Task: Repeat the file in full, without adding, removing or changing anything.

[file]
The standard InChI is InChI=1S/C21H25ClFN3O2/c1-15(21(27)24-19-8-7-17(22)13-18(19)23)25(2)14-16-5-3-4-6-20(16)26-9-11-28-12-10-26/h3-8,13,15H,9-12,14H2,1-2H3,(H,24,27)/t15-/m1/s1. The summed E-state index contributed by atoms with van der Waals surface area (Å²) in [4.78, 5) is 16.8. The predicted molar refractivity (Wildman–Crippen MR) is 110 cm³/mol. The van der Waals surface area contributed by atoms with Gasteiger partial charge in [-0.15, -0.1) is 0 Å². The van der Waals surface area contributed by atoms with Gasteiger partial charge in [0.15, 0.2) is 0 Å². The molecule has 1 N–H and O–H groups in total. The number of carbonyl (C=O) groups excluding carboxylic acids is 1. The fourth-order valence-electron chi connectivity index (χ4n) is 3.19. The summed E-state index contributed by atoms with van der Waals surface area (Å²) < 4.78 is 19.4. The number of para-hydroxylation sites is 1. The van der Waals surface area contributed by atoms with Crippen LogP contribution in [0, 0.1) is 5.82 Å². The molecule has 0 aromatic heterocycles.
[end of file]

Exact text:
The standard InChI is InChI=1S/C21H25ClFN3O2/c1-15(21(27)24-19-8-7-17(22)13-18(19)23)25(2)14-16-5-3-4-6-20(16)26-9-11-28-12-10-26/h3-8,13,15H,9-12,14H2,1-2H3,(H,24,27)/t15-/m1/s1. The summed E-state index contributed by atoms with van der Waals surface area (Å²) in [4.78, 5) is 16.8. The predicted molar refractivity (Wildman–Crippen MR) is 110 cm³/mol. The van der Waals surface area contributed by atoms with Gasteiger partial charge in [-0.15, -0.1) is 0 Å². The van der Waals surface area contributed by atoms with Gasteiger partial charge in [0.15, 0.2) is 0 Å². The molecule has 1 N–H and O–H groups in total. The number of carbonyl (C=O) groups excluding carboxylic acids is 1. The fourth-order valence-electron chi connectivity index (χ4n) is 3.19. The summed E-state index contributed by atoms with van der Waals surface area (Å²) < 4.78 is 19.4. The number of para-hydroxylation sites is 1. The van der Waals surface area contributed by atoms with Crippen LogP contribution in [0, 0.1) is 5.82 Å². The molecule has 0 aromatic heterocycles.